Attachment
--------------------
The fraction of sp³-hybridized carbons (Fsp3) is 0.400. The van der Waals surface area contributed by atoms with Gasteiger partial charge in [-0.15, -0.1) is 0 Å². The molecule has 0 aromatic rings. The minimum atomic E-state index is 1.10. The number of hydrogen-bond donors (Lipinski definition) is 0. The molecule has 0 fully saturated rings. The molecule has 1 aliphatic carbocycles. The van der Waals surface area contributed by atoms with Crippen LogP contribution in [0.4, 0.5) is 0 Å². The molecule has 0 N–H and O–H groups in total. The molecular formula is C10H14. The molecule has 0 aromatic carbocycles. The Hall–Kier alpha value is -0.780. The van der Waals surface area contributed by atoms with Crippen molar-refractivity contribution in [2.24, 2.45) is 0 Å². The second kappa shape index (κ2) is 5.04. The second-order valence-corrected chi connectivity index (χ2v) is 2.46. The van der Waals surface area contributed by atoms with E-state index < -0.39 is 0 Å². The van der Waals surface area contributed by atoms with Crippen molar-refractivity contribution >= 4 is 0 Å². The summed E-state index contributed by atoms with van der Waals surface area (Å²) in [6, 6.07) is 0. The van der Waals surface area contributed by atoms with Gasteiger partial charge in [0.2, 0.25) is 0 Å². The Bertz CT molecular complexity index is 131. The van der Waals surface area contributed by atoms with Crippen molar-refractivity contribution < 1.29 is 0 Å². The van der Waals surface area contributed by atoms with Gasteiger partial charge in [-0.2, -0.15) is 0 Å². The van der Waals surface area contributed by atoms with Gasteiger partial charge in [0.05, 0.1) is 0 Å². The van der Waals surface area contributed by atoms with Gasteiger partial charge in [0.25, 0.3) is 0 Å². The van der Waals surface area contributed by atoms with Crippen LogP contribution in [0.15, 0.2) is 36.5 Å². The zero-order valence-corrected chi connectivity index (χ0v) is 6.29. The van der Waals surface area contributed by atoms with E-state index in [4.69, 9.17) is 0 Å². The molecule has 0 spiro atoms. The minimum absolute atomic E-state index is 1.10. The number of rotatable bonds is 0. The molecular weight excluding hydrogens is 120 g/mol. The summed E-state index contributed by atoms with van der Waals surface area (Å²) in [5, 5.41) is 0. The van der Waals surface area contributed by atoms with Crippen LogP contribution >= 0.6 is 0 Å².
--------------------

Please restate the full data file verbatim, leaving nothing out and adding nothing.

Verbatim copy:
The fraction of sp³-hybridized carbons (Fsp3) is 0.400. The van der Waals surface area contributed by atoms with Gasteiger partial charge in [-0.15, -0.1) is 0 Å². The molecule has 0 aromatic rings. The minimum atomic E-state index is 1.10. The number of hydrogen-bond donors (Lipinski definition) is 0. The molecule has 0 fully saturated rings. The molecule has 1 aliphatic carbocycles. The van der Waals surface area contributed by atoms with Crippen LogP contribution in [0.4, 0.5) is 0 Å². The molecule has 0 N–H and O–H groups in total. The molecular formula is C10H14. The molecule has 0 aromatic carbocycles. The Hall–Kier alpha value is -0.780. The van der Waals surface area contributed by atoms with Crippen molar-refractivity contribution in [2.24, 2.45) is 0 Å². The second kappa shape index (κ2) is 5.04. The second-order valence-corrected chi connectivity index (χ2v) is 2.46. The van der Waals surface area contributed by atoms with E-state index < -0.39 is 0 Å². The van der Waals surface area contributed by atoms with Crippen molar-refractivity contribution >= 4 is 0 Å². The summed E-state index contributed by atoms with van der Waals surface area (Å²) in [6, 6.07) is 0. The van der Waals surface area contributed by atoms with Gasteiger partial charge in [0.2, 0.25) is 0 Å². The Bertz CT molecular complexity index is 131. The van der Waals surface area contributed by atoms with Crippen molar-refractivity contribution < 1.29 is 0 Å². The van der Waals surface area contributed by atoms with Gasteiger partial charge in [-0.2, -0.15) is 0 Å². The van der Waals surface area contributed by atoms with Gasteiger partial charge in [0.05, 0.1) is 0 Å². The van der Waals surface area contributed by atoms with Gasteiger partial charge in [0.25, 0.3) is 0 Å². The van der Waals surface area contributed by atoms with Crippen LogP contribution in [0.15, 0.2) is 36.5 Å². The zero-order valence-corrected chi connectivity index (χ0v) is 6.29. The van der Waals surface area contributed by atoms with E-state index in [4.69, 9.17) is 0 Å². The molecule has 0 spiro atoms. The minimum absolute atomic E-state index is 1.10. The number of rotatable bonds is 0. The molecular weight excluding hydrogens is 120 g/mol. The summed E-state index contributed by atoms with van der Waals surface area (Å²) in [5, 5.41) is 0. The van der Waals surface area contributed by atoms with Crippen LogP contribution >= 0.6 is 0 Å².